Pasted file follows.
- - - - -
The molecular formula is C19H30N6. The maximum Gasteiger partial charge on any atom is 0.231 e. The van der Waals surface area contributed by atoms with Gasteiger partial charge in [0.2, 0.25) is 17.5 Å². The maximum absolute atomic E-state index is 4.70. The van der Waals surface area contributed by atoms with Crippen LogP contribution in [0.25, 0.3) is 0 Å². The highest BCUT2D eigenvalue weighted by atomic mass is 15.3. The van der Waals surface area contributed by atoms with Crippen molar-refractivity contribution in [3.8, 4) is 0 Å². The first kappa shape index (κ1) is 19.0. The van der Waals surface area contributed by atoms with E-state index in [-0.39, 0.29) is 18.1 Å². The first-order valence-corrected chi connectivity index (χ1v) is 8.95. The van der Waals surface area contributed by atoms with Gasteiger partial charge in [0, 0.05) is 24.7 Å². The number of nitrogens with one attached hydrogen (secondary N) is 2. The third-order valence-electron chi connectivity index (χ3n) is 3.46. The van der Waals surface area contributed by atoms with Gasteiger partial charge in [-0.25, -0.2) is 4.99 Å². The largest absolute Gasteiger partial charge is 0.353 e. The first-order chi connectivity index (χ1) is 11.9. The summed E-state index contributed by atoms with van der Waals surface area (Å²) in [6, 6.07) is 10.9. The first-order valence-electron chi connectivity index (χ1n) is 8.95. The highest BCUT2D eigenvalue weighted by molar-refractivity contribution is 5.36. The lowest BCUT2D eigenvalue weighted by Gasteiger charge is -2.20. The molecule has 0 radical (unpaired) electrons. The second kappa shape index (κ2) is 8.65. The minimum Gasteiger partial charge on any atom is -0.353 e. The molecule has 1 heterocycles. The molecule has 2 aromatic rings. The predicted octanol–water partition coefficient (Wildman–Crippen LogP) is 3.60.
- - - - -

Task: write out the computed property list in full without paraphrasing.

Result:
The molecular formula is C19H30N6. The maximum Gasteiger partial charge on any atom is 0.231 e. The van der Waals surface area contributed by atoms with Gasteiger partial charge in [0.2, 0.25) is 17.5 Å². The maximum absolute atomic E-state index is 4.70. The van der Waals surface area contributed by atoms with Crippen LogP contribution in [0.25, 0.3) is 0 Å². The highest BCUT2D eigenvalue weighted by atomic mass is 15.3. The van der Waals surface area contributed by atoms with Crippen molar-refractivity contribution in [3.8, 4) is 0 Å². The first kappa shape index (κ1) is 19.0. The van der Waals surface area contributed by atoms with E-state index in [-0.39, 0.29) is 18.1 Å². The first-order valence-corrected chi connectivity index (χ1v) is 8.95. The van der Waals surface area contributed by atoms with Gasteiger partial charge in [0, 0.05) is 24.7 Å². The number of nitrogens with one attached hydrogen (secondary N) is 2. The third-order valence-electron chi connectivity index (χ3n) is 3.46. The van der Waals surface area contributed by atoms with Gasteiger partial charge in [-0.25, -0.2) is 4.99 Å². The largest absolute Gasteiger partial charge is 0.353 e. The first-order chi connectivity index (χ1) is 11.9. The summed E-state index contributed by atoms with van der Waals surface area (Å²) in [6, 6.07) is 10.9. The first-order valence-electron chi connectivity index (χ1n) is 8.95. The highest BCUT2D eigenvalue weighted by molar-refractivity contribution is 5.36. The lowest BCUT2D eigenvalue weighted by Gasteiger charge is -2.20. The molecule has 0 radical (unpaired) electrons. The second kappa shape index (κ2) is 8.65. The minimum Gasteiger partial charge on any atom is -0.353 e. The molecule has 1 heterocycles. The molecule has 2 aromatic rings. The predicted octanol–water partition coefficient (Wildman–Crippen LogP) is 3.60.